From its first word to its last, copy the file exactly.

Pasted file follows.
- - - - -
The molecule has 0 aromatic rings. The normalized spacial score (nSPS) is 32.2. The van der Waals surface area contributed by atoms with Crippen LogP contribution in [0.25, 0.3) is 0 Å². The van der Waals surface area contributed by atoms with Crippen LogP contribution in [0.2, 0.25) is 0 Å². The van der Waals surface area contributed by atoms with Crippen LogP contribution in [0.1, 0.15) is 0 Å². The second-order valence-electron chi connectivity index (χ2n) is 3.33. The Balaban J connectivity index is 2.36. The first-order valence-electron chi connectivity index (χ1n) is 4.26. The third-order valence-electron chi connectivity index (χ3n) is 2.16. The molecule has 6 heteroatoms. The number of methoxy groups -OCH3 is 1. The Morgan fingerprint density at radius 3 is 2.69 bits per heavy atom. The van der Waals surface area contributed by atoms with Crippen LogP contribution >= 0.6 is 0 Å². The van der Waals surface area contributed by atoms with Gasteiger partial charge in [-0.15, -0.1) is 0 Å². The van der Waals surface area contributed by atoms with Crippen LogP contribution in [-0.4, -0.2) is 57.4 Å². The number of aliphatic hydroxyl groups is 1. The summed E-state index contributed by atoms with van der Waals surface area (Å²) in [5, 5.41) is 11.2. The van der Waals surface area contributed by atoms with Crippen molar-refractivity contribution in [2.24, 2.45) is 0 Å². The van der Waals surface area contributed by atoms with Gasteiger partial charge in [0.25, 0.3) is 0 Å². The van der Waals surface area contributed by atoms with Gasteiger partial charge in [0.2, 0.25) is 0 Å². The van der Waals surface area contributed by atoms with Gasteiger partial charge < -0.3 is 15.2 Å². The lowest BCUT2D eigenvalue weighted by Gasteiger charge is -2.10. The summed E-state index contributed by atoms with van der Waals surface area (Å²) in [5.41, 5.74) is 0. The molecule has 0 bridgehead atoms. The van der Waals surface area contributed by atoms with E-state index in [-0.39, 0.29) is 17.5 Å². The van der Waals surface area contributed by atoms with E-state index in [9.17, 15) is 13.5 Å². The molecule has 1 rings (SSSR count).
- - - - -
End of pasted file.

The molecule has 0 aromatic rings. The normalized spacial score (nSPS) is 32.2. The van der Waals surface area contributed by atoms with Crippen LogP contribution in [0.25, 0.3) is 0 Å². The van der Waals surface area contributed by atoms with Crippen LogP contribution in [0.2, 0.25) is 0 Å². The van der Waals surface area contributed by atoms with Crippen LogP contribution in [0.1, 0.15) is 0 Å². The second-order valence-electron chi connectivity index (χ2n) is 3.33. The Balaban J connectivity index is 2.36. The first-order valence-electron chi connectivity index (χ1n) is 4.26. The third-order valence-electron chi connectivity index (χ3n) is 2.16. The molecule has 6 heteroatoms. The number of methoxy groups -OCH3 is 1. The Morgan fingerprint density at radius 3 is 2.69 bits per heavy atom. The van der Waals surface area contributed by atoms with Crippen LogP contribution >= 0.6 is 0 Å². The van der Waals surface area contributed by atoms with Gasteiger partial charge in [-0.15, -0.1) is 0 Å². The van der Waals surface area contributed by atoms with Crippen LogP contribution in [-0.4, -0.2) is 57.4 Å². The number of aliphatic hydroxyl groups is 1. The summed E-state index contributed by atoms with van der Waals surface area (Å²) in [5, 5.41) is 11.2. The van der Waals surface area contributed by atoms with Crippen molar-refractivity contribution in [2.24, 2.45) is 0 Å². The van der Waals surface area contributed by atoms with Gasteiger partial charge in [0.25, 0.3) is 0 Å². The van der Waals surface area contributed by atoms with Gasteiger partial charge in [0.2, 0.25) is 0 Å². The van der Waals surface area contributed by atoms with Gasteiger partial charge < -0.3 is 15.2 Å². The lowest BCUT2D eigenvalue weighted by Gasteiger charge is -2.10. The summed E-state index contributed by atoms with van der Waals surface area (Å²) in [5.41, 5.74) is 0. The molecule has 0 bridgehead atoms. The van der Waals surface area contributed by atoms with E-state index in [-0.39, 0.29) is 17.5 Å². The van der Waals surface area contributed by atoms with E-state index in [9.17, 15) is 13.5 Å². The molecule has 1 rings (SSSR count).